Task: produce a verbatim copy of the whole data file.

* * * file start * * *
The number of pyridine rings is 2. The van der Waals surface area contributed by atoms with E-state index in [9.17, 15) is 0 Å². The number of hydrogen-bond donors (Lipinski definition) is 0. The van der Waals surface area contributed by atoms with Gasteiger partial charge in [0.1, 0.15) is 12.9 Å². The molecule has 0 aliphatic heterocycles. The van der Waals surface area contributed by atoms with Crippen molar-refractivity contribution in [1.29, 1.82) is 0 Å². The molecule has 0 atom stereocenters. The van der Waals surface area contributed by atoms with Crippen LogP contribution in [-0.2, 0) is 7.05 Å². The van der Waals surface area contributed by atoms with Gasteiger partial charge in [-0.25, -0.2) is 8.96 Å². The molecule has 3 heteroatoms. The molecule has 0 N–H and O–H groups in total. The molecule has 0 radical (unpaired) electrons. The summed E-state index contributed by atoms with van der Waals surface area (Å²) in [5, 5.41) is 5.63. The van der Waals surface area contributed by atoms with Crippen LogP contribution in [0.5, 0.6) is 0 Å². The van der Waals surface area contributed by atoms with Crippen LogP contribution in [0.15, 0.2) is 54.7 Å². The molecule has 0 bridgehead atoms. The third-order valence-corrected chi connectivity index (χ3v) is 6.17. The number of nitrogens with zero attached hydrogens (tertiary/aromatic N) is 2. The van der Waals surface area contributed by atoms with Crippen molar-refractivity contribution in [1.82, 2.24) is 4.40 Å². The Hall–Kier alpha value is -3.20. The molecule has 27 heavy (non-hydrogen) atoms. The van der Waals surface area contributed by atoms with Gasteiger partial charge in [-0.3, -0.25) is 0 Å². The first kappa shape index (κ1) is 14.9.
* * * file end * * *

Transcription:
The number of pyridine rings is 2. The van der Waals surface area contributed by atoms with E-state index in [9.17, 15) is 0 Å². The number of hydrogen-bond donors (Lipinski definition) is 0. The van der Waals surface area contributed by atoms with Gasteiger partial charge in [0.1, 0.15) is 12.9 Å². The molecule has 0 aliphatic heterocycles. The van der Waals surface area contributed by atoms with Crippen molar-refractivity contribution in [1.29, 1.82) is 0 Å². The molecule has 0 atom stereocenters. The van der Waals surface area contributed by atoms with Crippen LogP contribution in [-0.2, 0) is 7.05 Å². The van der Waals surface area contributed by atoms with Gasteiger partial charge in [-0.25, -0.2) is 8.96 Å². The molecule has 3 heteroatoms. The molecule has 0 N–H and O–H groups in total. The molecule has 0 radical (unpaired) electrons. The summed E-state index contributed by atoms with van der Waals surface area (Å²) in [5, 5.41) is 5.63. The van der Waals surface area contributed by atoms with Crippen LogP contribution in [0.5, 0.6) is 0 Å². The van der Waals surface area contributed by atoms with Crippen LogP contribution in [0.15, 0.2) is 54.7 Å². The molecule has 0 bridgehead atoms. The third-order valence-corrected chi connectivity index (χ3v) is 6.17. The number of nitrogens with zero attached hydrogens (tertiary/aromatic N) is 2. The van der Waals surface area contributed by atoms with Crippen molar-refractivity contribution in [1.82, 2.24) is 4.40 Å². The Hall–Kier alpha value is -3.20. The molecule has 27 heavy (non-hydrogen) atoms. The van der Waals surface area contributed by atoms with Gasteiger partial charge in [-0.3, -0.25) is 0 Å². The first kappa shape index (κ1) is 14.9.